by Kirby Congdon…….
Stopping by this nationally known festival on the lawn in back of the Oldest House on Duval Street, I noticed Rosalind Brackenbury’s recent novel, The Third Swimmer. On display with it was her humorous treatment with its political subtext of “chicken liberation,” using a satiric approach that suspends reality as in Cervants, Jonathan Swift, possibly Mark Twain, or the Fantocinni of our generation, or even our own Trinidad Joe’s work here in Key West as a comic interpreation of reality.
Brackenbury shared a table wtih Edgardo Alvarado-Vazquez, whose latest production is Don’t Read This Poetry Book shown with his earlier historical novel, The Funerals of Key West. Another historical novel by Edward W. Ward on the next table was Black Sam Bellemy along with Marauders of the Bermuda Triangle with a pictorial map of Bath, S.C. This is also on Kindle. Ward’s next book, about six hoodlums crossing the United States, The Astoria Hole-in-the- Wall Gang, is already being noticed with a publicity shot of its characters in post- Civil-War dress sedately posed in a studio of that time.
I noticed that these novelists avoided leaning too hard on fiction. They rely on facts of the real world to authorize their reliance on the imaginary one in contrast to contemporary politics where our new leaders rely on the fictional world to authorize their assertions of convenient dictums. The authors want to entertain but not hoodwink. For our politicians, truth is an academic distraction.
Near by were Diane MacDonald’s numerous books for children which she illustrates herself, as does Penne Siewers. Both artists accompany this extra gift with their texts to make the prose easier for children to absorb. Siewers showed me two novels that she has done that are fiction but are based on her own experiences in the world of space technology. Other work from Siewers includes a series for children, the Sailady Books (sic).
I moved on to another table where a friend, Jean Varela, was offering her first collection of poems, Inside the Head of a Conch Woman. Almost all of us are immigrants at one time to the Conch Republic, having sneaked in from that other larger one with all those States, on vacations or as long-term refugees from that cold powder called “snow.” In poems that have both organization and history, Jean’s work documents familiar and trenchant occurrences and experiences she has met with in Key West. Chronologically identified, their subjects are arranged by topics like people and events, philosophy or romance with sensitivity, intelligence and humor. Her insights easily welcome the reader into this particular town, its times, and its lives. She read one of her lively poems. Reading their own work was a feature for those involved in this fair.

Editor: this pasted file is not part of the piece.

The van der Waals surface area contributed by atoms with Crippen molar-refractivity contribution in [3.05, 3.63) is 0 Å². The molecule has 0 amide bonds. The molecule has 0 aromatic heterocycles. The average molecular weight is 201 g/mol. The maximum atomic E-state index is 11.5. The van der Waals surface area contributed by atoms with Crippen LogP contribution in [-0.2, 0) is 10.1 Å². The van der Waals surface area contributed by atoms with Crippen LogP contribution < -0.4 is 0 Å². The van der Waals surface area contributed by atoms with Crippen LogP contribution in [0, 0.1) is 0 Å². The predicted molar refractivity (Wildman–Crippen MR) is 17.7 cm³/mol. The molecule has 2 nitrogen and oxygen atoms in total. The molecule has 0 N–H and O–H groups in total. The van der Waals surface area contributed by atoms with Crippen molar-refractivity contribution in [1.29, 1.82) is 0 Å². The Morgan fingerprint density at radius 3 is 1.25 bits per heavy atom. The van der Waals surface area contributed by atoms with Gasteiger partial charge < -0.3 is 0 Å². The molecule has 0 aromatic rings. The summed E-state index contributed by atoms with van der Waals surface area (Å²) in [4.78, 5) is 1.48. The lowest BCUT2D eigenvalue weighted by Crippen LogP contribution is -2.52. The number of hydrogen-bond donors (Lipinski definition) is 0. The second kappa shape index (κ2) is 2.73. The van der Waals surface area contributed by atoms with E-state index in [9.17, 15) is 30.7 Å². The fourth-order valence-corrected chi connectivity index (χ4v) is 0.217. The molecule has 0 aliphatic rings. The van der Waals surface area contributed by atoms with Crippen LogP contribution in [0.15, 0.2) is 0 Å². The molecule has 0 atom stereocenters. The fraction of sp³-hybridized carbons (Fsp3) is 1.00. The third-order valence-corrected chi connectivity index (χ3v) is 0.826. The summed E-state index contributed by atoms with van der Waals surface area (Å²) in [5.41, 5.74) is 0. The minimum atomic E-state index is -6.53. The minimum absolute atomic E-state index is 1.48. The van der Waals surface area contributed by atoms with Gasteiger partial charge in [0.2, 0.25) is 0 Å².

Many tables deserved individual attention in a talk or lecture all by itself. The familiar Hanging Loose Press was represented by Dick Lourie’s publications of his own poetry and many others on both paper and compact discs. He and Bob Hershon, in Brooklyn, N.Y. have long been recognized as writers cum publishers in the avant garde for decades in Brooklyn, N.Y. Lourie gave an inspired reading of his poetry.
Kenneth Michaels also gave an excellent rendition of Truman Capote for his reading of a chapter from his The Gay Detective.
Other literary figures at this celebration were the poet and playwright Malcolm Willison, the teacher and editor, Bud Navarro, who has worked with Kim Narankivicius on her newspaper format of Salt productions in which Navarro has a collection of poems. (He told me he is getting a new collection together currently.) The photographer Ralph De Palma, the owner of the Blue Heaven restaurant Richard Hatch III, the event’s organizer, Sheri Lohr, from the local Seastory Press, and the long-time co-host, Nance Boylan, were there. Nance was given a rousing send-off for her much regretted departure from Key West.